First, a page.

If you live in the Stratford subdivision in Evans, or know some of the residents who do, you’ve seen a touch of the angst (and anger) over the reported thefts by a former treasurer of more than a quarter-million dollars from the community association’s coffers.
Likewise, you might have seen how many residents in that community lashed out at the association’s board members for apparently failing to notice the funds being pilfered until nearly five years had passed.
And if you’ve noticed the turmoil, you probably now have a pretty good idea why the Columbia County School Board recently voted to require the books of all private school support groups be run through each school’s bookkeeper.
Before that policy change this spring, roughly 60 percent of such organizations – PTOs and booster clubs – already routed their books through their school’s office. Officials have been pretty insistent that there was no single incident that moved them to bring the other 40 percent of the system’s schools into conformity – but the Stratford case shows why it’s a good idea.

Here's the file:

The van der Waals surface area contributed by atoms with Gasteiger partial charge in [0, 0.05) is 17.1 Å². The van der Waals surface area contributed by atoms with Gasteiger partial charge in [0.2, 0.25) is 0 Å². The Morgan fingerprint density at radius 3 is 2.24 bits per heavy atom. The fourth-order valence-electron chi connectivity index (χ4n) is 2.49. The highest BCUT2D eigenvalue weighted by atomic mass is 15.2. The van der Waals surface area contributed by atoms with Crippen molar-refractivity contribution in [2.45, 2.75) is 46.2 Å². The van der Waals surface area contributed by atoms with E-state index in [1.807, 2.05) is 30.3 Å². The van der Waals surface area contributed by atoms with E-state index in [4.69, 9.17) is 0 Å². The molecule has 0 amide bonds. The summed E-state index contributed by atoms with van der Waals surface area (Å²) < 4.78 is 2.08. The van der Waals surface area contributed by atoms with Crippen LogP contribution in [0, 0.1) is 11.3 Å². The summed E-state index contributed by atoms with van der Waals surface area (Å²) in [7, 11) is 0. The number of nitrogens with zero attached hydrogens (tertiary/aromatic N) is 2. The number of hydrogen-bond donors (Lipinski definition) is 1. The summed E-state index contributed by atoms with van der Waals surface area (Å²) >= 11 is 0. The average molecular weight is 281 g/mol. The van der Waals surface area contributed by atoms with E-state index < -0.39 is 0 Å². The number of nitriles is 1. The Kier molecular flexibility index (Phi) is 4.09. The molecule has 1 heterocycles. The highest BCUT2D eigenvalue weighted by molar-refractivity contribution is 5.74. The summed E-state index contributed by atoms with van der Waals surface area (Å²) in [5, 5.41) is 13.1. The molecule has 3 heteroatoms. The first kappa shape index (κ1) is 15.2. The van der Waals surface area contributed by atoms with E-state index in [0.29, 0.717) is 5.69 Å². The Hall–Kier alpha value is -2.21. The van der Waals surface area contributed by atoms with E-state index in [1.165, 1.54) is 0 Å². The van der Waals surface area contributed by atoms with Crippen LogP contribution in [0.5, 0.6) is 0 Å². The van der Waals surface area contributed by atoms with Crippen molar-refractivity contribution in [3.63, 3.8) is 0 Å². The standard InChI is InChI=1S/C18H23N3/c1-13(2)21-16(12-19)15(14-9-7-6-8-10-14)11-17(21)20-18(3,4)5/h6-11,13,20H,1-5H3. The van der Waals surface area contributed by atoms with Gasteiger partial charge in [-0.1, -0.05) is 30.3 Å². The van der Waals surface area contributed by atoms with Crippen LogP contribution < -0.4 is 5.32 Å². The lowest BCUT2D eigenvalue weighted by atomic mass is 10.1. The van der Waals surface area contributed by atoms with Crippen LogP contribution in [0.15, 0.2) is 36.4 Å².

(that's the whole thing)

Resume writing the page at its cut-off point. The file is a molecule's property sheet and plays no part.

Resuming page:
Actually, the Stratford case is an example of a lot of things – and not just the obvious: greed. It’s an example of the difficulty of getting people involved in volunteer efforts, particularly such thankless tasks as homeowners’ associations. And it’s a good example of putting too much trust in personalities to the detriment of sound business practices.
But it’s also a signal to other volunteer groups: Be sure your metaphorical barn door is securely shut now, rather than waiting until all those horses have escaped.
The Board of Education took proactive steps to improve financial accountability. Private groups should take the opportunity to police their own books, too.